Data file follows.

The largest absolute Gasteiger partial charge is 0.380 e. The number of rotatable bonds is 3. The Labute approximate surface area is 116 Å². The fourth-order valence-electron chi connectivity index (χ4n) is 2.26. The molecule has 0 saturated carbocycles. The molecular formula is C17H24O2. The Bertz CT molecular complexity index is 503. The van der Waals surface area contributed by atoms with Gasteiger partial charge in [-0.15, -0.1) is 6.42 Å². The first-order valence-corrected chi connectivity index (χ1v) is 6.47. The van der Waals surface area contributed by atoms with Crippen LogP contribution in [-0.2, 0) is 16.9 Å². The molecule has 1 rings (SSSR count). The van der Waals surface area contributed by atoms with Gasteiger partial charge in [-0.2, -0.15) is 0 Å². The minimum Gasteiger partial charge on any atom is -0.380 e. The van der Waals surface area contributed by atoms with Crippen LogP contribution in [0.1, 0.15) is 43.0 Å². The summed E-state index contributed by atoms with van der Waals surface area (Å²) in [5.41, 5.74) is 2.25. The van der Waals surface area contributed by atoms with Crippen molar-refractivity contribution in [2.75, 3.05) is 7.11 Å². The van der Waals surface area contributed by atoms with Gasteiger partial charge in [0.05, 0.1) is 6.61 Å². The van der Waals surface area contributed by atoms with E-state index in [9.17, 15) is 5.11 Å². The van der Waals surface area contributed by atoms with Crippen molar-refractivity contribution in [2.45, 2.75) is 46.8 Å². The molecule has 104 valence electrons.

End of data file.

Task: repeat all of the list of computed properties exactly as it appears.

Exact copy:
The largest absolute Gasteiger partial charge is 0.380 e. The number of rotatable bonds is 3. The Labute approximate surface area is 116 Å². The fourth-order valence-electron chi connectivity index (χ4n) is 2.26. The molecule has 0 saturated carbocycles. The molecular formula is C17H24O2. The Bertz CT molecular complexity index is 503. The van der Waals surface area contributed by atoms with Gasteiger partial charge in [-0.15, -0.1) is 6.42 Å². The first-order valence-corrected chi connectivity index (χ1v) is 6.47. The van der Waals surface area contributed by atoms with Crippen LogP contribution in [-0.2, 0) is 16.9 Å². The molecule has 1 rings (SSSR count). The van der Waals surface area contributed by atoms with Gasteiger partial charge in [-0.2, -0.15) is 0 Å². The minimum Gasteiger partial charge on any atom is -0.380 e. The van der Waals surface area contributed by atoms with Crippen LogP contribution in [0.1, 0.15) is 43.0 Å². The summed E-state index contributed by atoms with van der Waals surface area (Å²) in [5.41, 5.74) is 2.25. The van der Waals surface area contributed by atoms with Crippen molar-refractivity contribution in [2.75, 3.05) is 7.11 Å². The van der Waals surface area contributed by atoms with Gasteiger partial charge in [0.05, 0.1) is 6.61 Å². The van der Waals surface area contributed by atoms with E-state index in [9.17, 15) is 5.11 Å². The van der Waals surface area contributed by atoms with Crippen molar-refractivity contribution in [2.45, 2.75) is 46.8 Å². The molecule has 104 valence electrons.